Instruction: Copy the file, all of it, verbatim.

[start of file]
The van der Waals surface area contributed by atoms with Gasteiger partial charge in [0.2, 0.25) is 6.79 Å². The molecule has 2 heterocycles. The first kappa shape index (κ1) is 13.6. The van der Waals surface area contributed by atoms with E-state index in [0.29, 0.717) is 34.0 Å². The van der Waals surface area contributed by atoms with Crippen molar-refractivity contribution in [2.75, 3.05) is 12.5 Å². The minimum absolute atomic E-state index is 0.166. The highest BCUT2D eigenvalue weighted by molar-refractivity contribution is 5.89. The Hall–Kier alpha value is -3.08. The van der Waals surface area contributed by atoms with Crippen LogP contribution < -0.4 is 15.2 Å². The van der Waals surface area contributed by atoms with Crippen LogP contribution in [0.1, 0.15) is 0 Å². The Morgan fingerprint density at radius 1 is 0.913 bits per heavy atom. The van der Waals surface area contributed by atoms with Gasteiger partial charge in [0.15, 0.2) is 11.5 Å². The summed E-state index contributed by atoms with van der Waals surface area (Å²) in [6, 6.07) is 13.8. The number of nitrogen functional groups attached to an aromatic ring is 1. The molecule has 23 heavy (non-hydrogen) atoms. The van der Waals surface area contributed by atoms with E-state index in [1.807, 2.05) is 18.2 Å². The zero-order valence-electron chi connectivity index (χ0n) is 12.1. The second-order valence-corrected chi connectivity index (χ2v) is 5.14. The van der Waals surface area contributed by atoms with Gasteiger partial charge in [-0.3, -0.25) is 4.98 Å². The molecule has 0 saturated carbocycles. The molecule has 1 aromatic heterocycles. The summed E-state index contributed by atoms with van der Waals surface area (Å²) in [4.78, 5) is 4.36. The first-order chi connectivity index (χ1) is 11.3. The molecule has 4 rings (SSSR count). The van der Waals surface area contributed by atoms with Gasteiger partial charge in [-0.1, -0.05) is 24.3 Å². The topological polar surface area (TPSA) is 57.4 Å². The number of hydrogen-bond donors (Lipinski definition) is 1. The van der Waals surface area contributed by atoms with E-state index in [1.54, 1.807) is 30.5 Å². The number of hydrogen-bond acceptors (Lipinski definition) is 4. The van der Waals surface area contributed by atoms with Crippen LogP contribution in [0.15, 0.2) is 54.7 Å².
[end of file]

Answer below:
The van der Waals surface area contributed by atoms with Gasteiger partial charge in [0.2, 0.25) is 6.79 Å². The molecule has 2 heterocycles. The first kappa shape index (κ1) is 13.6. The van der Waals surface area contributed by atoms with E-state index in [0.29, 0.717) is 34.0 Å². The van der Waals surface area contributed by atoms with Crippen molar-refractivity contribution in [2.75, 3.05) is 12.5 Å². The minimum absolute atomic E-state index is 0.166. The highest BCUT2D eigenvalue weighted by molar-refractivity contribution is 5.89. The Hall–Kier alpha value is -3.08. The van der Waals surface area contributed by atoms with Crippen LogP contribution < -0.4 is 15.2 Å². The van der Waals surface area contributed by atoms with Crippen LogP contribution in [0.1, 0.15) is 0 Å². The Morgan fingerprint density at radius 1 is 0.913 bits per heavy atom. The van der Waals surface area contributed by atoms with Gasteiger partial charge in [0.15, 0.2) is 11.5 Å². The summed E-state index contributed by atoms with van der Waals surface area (Å²) in [6, 6.07) is 13.8. The number of nitrogen functional groups attached to an aromatic ring is 1. The molecule has 23 heavy (non-hydrogen) atoms. The van der Waals surface area contributed by atoms with E-state index in [1.807, 2.05) is 18.2 Å². The zero-order valence-electron chi connectivity index (χ0n) is 12.1. The second-order valence-corrected chi connectivity index (χ2v) is 5.14. The van der Waals surface area contributed by atoms with Gasteiger partial charge in [-0.3, -0.25) is 4.98 Å². The molecule has 0 saturated carbocycles. The molecule has 1 aromatic heterocycles. The summed E-state index contributed by atoms with van der Waals surface area (Å²) in [4.78, 5) is 4.36. The first-order chi connectivity index (χ1) is 11.3. The molecule has 4 rings (SSSR count). The van der Waals surface area contributed by atoms with Gasteiger partial charge in [-0.1, -0.05) is 24.3 Å². The topological polar surface area (TPSA) is 57.4 Å². The number of hydrogen-bond donors (Lipinski definition) is 1. The van der Waals surface area contributed by atoms with E-state index in [1.54, 1.807) is 30.5 Å². The number of hydrogen-bond acceptors (Lipinski definition) is 4. The van der Waals surface area contributed by atoms with Crippen LogP contribution in [0.15, 0.2) is 54.7 Å².